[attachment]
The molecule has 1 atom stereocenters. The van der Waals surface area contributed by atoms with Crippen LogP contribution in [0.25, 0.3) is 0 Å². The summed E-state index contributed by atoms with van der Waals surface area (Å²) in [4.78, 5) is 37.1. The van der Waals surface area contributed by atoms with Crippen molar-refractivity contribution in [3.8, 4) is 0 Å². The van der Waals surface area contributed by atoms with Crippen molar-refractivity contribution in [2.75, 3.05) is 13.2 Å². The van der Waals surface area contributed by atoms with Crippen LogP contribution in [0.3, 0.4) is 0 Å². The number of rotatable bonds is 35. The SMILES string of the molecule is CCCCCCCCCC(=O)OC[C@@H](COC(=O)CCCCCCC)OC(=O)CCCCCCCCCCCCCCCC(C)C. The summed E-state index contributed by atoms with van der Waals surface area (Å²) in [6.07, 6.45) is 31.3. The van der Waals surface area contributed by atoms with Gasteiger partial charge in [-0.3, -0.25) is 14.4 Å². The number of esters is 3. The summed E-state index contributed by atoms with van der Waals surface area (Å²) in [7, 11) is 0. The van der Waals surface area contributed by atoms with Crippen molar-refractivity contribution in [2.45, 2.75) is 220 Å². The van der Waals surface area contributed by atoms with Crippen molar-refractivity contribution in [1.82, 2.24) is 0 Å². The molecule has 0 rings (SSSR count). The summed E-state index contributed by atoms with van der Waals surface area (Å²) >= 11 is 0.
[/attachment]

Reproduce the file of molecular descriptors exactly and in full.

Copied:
The molecule has 1 atom stereocenters. The van der Waals surface area contributed by atoms with Crippen LogP contribution in [0.25, 0.3) is 0 Å². The summed E-state index contributed by atoms with van der Waals surface area (Å²) in [4.78, 5) is 37.1. The van der Waals surface area contributed by atoms with Crippen molar-refractivity contribution in [3.8, 4) is 0 Å². The van der Waals surface area contributed by atoms with Crippen molar-refractivity contribution in [2.75, 3.05) is 13.2 Å². The van der Waals surface area contributed by atoms with Crippen LogP contribution in [0.3, 0.4) is 0 Å². The number of rotatable bonds is 35. The SMILES string of the molecule is CCCCCCCCCC(=O)OC[C@@H](COC(=O)CCCCCCC)OC(=O)CCCCCCCCCCCCCCCC(C)C. The summed E-state index contributed by atoms with van der Waals surface area (Å²) in [6.07, 6.45) is 31.3. The van der Waals surface area contributed by atoms with Gasteiger partial charge in [-0.3, -0.25) is 14.4 Å². The number of esters is 3. The summed E-state index contributed by atoms with van der Waals surface area (Å²) in [7, 11) is 0. The van der Waals surface area contributed by atoms with Crippen molar-refractivity contribution in [2.45, 2.75) is 220 Å². The van der Waals surface area contributed by atoms with Crippen molar-refractivity contribution in [1.82, 2.24) is 0 Å². The molecule has 0 rings (SSSR count). The summed E-state index contributed by atoms with van der Waals surface area (Å²) >= 11 is 0.